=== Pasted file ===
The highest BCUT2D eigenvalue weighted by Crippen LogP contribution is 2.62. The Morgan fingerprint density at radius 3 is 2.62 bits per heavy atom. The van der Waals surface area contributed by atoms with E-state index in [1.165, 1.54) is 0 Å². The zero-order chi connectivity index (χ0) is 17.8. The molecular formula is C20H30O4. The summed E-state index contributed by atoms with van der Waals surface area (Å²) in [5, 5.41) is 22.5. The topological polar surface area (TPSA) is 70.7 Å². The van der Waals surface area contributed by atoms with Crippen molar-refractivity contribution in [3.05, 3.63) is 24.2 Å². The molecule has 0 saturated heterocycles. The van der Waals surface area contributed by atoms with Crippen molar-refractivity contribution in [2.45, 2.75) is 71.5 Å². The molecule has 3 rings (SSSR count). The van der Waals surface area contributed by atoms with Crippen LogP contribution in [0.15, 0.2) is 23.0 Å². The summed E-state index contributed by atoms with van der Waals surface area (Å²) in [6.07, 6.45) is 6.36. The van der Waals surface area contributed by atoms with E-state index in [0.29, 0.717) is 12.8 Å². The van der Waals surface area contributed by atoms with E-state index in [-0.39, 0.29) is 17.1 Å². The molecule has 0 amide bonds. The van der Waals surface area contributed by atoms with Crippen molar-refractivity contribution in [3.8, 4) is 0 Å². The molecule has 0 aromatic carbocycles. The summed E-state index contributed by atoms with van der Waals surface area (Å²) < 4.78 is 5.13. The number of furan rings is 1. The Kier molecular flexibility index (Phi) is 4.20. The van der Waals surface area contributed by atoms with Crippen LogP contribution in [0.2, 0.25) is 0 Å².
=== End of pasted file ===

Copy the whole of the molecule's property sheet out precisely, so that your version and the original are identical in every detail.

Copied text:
The highest BCUT2D eigenvalue weighted by Crippen LogP contribution is 2.62. The Morgan fingerprint density at radius 3 is 2.62 bits per heavy atom. The van der Waals surface area contributed by atoms with E-state index in [1.165, 1.54) is 0 Å². The zero-order chi connectivity index (χ0) is 17.8. The molecular formula is C20H30O4. The summed E-state index contributed by atoms with van der Waals surface area (Å²) in [5, 5.41) is 22.5. The topological polar surface area (TPSA) is 70.7 Å². The van der Waals surface area contributed by atoms with Crippen molar-refractivity contribution in [3.05, 3.63) is 24.2 Å². The molecule has 0 saturated heterocycles. The van der Waals surface area contributed by atoms with Crippen molar-refractivity contribution in [2.45, 2.75) is 71.5 Å². The molecule has 3 rings (SSSR count). The van der Waals surface area contributed by atoms with Crippen LogP contribution in [0.15, 0.2) is 23.0 Å². The summed E-state index contributed by atoms with van der Waals surface area (Å²) in [6.07, 6.45) is 6.36. The van der Waals surface area contributed by atoms with E-state index in [0.29, 0.717) is 12.8 Å². The van der Waals surface area contributed by atoms with E-state index in [-0.39, 0.29) is 17.1 Å². The molecule has 0 amide bonds. The van der Waals surface area contributed by atoms with Crippen molar-refractivity contribution in [3.8, 4) is 0 Å². The molecule has 0 aromatic carbocycles. The summed E-state index contributed by atoms with van der Waals surface area (Å²) < 4.78 is 5.13. The number of furan rings is 1. The Kier molecular flexibility index (Phi) is 4.20. The van der Waals surface area contributed by atoms with Crippen LogP contribution in [0.2, 0.25) is 0 Å².